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Thursday, November 26, 2020
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Editor's note: We are pleased to present the inaugural installment of our own contributing editor Michael Feldstein's new column, "Meet Me in the Middle."

Back in the late 1960s when I was in elementary school, my father, of blessed memory, was actively involved in political debate. He was a vocal opponent of the Vietnam War, and had strong opinions about civil rights and other issues of the day.

He was fiercely critical of President Richard Nixon, and thought he was a crooked politician even before Watergate. Two of my dad’s closest friends, both of whom lived in West Hempstead,where we lived at the time, supported Nixon, because they agreed with his position on the war and felt that he was strongly pro-Israel.

I remember very lively and active political discussions at our Shabbat table between my dad and his two friends about Nixon and the war. They were all passionate about their positions … but always respectful. And when the political discussions were over, they were able to move on to other subjects seamlessly, without their partisan differences getting in the way of their other activities.

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My dad played softball every spring with both of these individuals. My parents went out to the movies socially with them and their wives, and invited them for Shabbat meals often. Their kids played with my siblings and me, and we all were close friends.

I mention this because we have just experienced a four-year period where the exact opposite has happened—political differences have often spilled into other aspects of our lives, and brought out the very worst in many of us.

Some real-life examples…

*A couple I personally know was publicly shamed and teased in front of their friends because they supported Biden in the Presidential election and thought Trump was a terrible president.

*An anti-Trump individual posted a message on social media encouraging people not to eat at a certain kosher restaurant because the owner supported Trump, even though the owner made no public comments demonstrating his support for Trump and had nothing remotely political appearing in his restaurant.

*An article appeared in a Jewish publication, claiming that anyone who did not vote for Trump was violating Halacha.

*A couple refused to allow their children to play with other children in their class because their parents supported Trump, and would not invite the family for a Shabbat meal to their home.

*Many people routinely unfriended others on Facebook and other social media, not because they posted an inappropriate comment but rather because they simply supported an opposing candidate.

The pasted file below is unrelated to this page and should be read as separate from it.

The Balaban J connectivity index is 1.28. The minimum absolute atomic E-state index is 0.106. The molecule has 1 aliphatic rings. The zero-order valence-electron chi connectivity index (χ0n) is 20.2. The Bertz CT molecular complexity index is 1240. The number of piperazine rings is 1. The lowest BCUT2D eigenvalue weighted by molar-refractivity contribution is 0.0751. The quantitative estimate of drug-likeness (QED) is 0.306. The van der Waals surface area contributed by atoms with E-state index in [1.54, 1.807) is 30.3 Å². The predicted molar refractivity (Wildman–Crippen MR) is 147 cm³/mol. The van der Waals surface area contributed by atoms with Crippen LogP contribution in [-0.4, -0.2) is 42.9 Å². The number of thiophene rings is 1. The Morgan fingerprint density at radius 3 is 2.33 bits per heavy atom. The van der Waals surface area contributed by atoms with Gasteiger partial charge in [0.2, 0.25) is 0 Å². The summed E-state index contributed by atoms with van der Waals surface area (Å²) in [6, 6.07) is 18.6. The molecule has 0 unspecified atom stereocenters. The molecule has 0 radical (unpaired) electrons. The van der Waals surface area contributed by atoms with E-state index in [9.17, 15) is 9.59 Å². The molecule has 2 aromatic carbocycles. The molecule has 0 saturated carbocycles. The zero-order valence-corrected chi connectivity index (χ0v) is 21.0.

Unfortunately, there are many other examples in our frum community of these kinds of incidents.

Most folks, including myself, dealt with the issue by publicly keeping silent on the election, keeping our opinions to ourselves and not rocking the boat any more than it was being rocked. It worked for me, in the sense that I avoided potentially nasty confrontations. But is this a healthy attitude to have? Shouldn’t we be able to discuss politics with our friends in a civil manner, even if we disagree?

The election is now over, and Joseph Biden will become our next president in January.

I don’t know if the Supreme Court will overturn Roe v. Wade and rule that Obamacare is unconstitutional, as the Democrats would like you to believe.

I also don’t know if the Biden administration will cozy up to Iran and the Palestinians or whether they will implement socialist policies in our country, as the Republicans would like you to believe.

I stopped making predictions about politics a long time ago. (As Neils Bohr—or was it Yogi Berra?—once said, “It’s tough to make predictions, especially about the future.”) But my guess is that we will not see these extremes that some pundits would like you to believe will happen.

What I sincerely hope will occur instead is that now we have elected a new president—who is seen as a decent and respectable person, even by most of his critics—we will return to an era where we will witness more civil discourse between those who disagree with us politically.

It may take a few months, or even a year … the election is too fresh in everyone’s mind right now. But I do think it will be something that we will gradually see.

No doubt my dad would be very happy if that happened.


Michael Feldstein is a contributing editor for The Jewish Link. He owns his own marketing consulting firm, MGF Marketing, and can be reached at [email protected]

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